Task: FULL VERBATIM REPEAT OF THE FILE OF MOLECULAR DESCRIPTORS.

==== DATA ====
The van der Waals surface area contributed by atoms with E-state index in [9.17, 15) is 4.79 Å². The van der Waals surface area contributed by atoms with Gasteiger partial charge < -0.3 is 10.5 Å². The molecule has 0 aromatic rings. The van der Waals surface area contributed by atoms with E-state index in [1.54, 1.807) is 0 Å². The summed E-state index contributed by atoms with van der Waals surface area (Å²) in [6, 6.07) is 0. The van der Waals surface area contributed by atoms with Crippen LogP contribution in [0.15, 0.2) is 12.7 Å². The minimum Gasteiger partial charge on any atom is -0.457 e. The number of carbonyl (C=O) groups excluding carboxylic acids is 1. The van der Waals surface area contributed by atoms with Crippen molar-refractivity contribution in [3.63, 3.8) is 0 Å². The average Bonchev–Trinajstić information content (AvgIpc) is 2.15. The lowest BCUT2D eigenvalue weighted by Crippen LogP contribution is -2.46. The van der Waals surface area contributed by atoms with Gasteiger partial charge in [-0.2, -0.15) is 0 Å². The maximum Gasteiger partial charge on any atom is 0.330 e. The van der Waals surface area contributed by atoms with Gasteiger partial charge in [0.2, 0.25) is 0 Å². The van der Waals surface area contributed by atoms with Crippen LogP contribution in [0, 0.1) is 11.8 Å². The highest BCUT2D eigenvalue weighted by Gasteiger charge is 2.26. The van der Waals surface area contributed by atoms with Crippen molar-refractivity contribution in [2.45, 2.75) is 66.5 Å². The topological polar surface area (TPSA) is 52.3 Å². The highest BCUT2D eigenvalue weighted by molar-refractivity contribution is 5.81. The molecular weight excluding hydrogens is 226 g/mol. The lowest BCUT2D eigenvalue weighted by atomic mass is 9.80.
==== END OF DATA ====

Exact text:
The van der Waals surface area contributed by atoms with E-state index in [9.17, 15) is 4.79 Å². The van der Waals surface area contributed by atoms with Gasteiger partial charge < -0.3 is 10.5 Å². The molecule has 0 aromatic rings. The van der Waals surface area contributed by atoms with E-state index in [1.54, 1.807) is 0 Å². The summed E-state index contributed by atoms with van der Waals surface area (Å²) in [6, 6.07) is 0. The van der Waals surface area contributed by atoms with Crippen LogP contribution in [0.15, 0.2) is 12.7 Å². The minimum Gasteiger partial charge on any atom is -0.457 e. The number of carbonyl (C=O) groups excluding carboxylic acids is 1. The van der Waals surface area contributed by atoms with Crippen molar-refractivity contribution in [3.63, 3.8) is 0 Å². The average Bonchev–Trinajstić information content (AvgIpc) is 2.15. The lowest BCUT2D eigenvalue weighted by Crippen LogP contribution is -2.46. The van der Waals surface area contributed by atoms with Gasteiger partial charge in [-0.2, -0.15) is 0 Å². The maximum Gasteiger partial charge on any atom is 0.330 e. The van der Waals surface area contributed by atoms with Gasteiger partial charge in [0.2, 0.25) is 0 Å². The van der Waals surface area contributed by atoms with Crippen LogP contribution in [0, 0.1) is 11.8 Å². The highest BCUT2D eigenvalue weighted by Gasteiger charge is 2.26. The van der Waals surface area contributed by atoms with Crippen molar-refractivity contribution in [2.45, 2.75) is 66.5 Å². The topological polar surface area (TPSA) is 52.3 Å². The highest BCUT2D eigenvalue weighted by molar-refractivity contribution is 5.81. The molecular weight excluding hydrogens is 226 g/mol. The lowest BCUT2D eigenvalue weighted by atomic mass is 9.80.